Front of book = Include all required information

NO TABLE OF CONTENTS

Use facing pages only, numbered sequentially in the bottom right corner

Use approximately 2 pages per completed lab (should be able to complete 6 lab summaries)

 

Front page

The front page of the lab notebook should include information related to the notebook keeper and the subject of study.  For our purposes, the following information will be required:

First Name, Last Name

(contact phone number &/or e-mail)

Semester, YEAR

Biology 120 Laboratory – or – Microbiology 100 Laboratory

Dr. Nicholson

Oxnard College

No title is required

Volume record number (This information unambiguously identifies the lab notebook among other lab notebooks that might be in use or that might have otherwise been compiled; your book will be “Volume #1” or “Volume 1”.  If this lab notebook is filled up, start a new one with ‘Volume Two’ as the record, and so forth.  It is highly UNLIKELY that your lab notebook will require a second volume.  However, this information is useful and is generally a component of what is included for record-keeping purposes, so please do include it in your lab notebook)

 

Laboratory entries must be made in the following order:

 

Cell Lysis (Fingerprinting 1)

DNA Purification (Fingerprinting 2)

Gel Electrophoresis (Fingerprinting 3)

RAPD-PCR (Fingerprinting 4)

Fingerprinting (Fingerprinting 5)

Data Analysis (Fingerprinting 6) (Spring 2017, do not include in journal)


Laboratory Notes

 

Each lab write-up must contain the following sections:

 

Title – Be brief; this can match the items in the entries noted above.  Under it, include your name (and any lab partners) and the date the lab started.

 

Statement of purpose – Briefly describe the purpose of the experiment without using the phrase, ‘The purpose of this experiment/lab/exercise is to…’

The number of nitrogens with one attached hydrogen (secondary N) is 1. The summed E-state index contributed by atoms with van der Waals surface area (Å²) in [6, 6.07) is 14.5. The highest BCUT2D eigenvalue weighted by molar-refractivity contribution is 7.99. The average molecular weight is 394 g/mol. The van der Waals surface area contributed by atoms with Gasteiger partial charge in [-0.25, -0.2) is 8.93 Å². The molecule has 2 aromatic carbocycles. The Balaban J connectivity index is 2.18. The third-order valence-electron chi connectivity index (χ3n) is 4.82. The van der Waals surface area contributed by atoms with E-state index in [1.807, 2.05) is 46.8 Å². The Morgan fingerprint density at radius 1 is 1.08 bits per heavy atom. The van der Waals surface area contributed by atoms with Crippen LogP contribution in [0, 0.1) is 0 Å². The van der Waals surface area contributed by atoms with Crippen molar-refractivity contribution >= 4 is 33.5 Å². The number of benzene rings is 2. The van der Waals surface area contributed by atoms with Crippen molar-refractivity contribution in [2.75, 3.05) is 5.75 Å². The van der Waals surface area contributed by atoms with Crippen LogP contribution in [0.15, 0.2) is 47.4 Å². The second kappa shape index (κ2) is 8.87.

Background – Important references, reactions, tables, and other items can be included here for immediate reference.  Hypotheses, observations, predictions, and variables go here, too.

 

Procedure – A step-by-step overview of the laboratory process.  Do not just copy this from original lab manual sources, but instead condense, reword, and paraphrase.  This can be highly abbreviated, but must clear enough to allow a skilled individual to know what was done.  The idea is to have sufficient information included to ensure that the experiment can be reproduced.  Most experiments will require only a page here.  For the procedure section, try to use only the left 2/3 of the page to write on, keeping the right 1/3 for potential corrections later.  If no corrections are made later, the right-hand 1/3 can be X-ed out.

 

Results and Calculations – This is the only place that results will be entered. Attachments may be necessary, and can be taped to the facing page with a reference to the attachment in the text of the entry.  Plan for this as the experiment proceeds, and identify spaces that may accept information later.  Data collected and entered must be in chronological order.  Again, sufficient information must be included to ensure that the experiment can be understood.  Include any calculations that were necessary here.  It should be clear as to how calculation results are obtained.

 

Conclusions – Summarize the results and implications of the results here.  Additional items of interest may be included, in written terms that is (e.g. comparisons to other work).

 

Most Bio Lab entries will require only 2-3 pages.

 

Most Important Points to Remember

 

1. Write on right-hand pages only, do not write on left-hand pages

2. Keep the labs in the correct order

3. Include all of the required sections for a lab record (title, purpose, etc.)

4. Strike out mistakes with a single line, and insert initial, date, & correction (if needed)

5. X out blank pages between lab records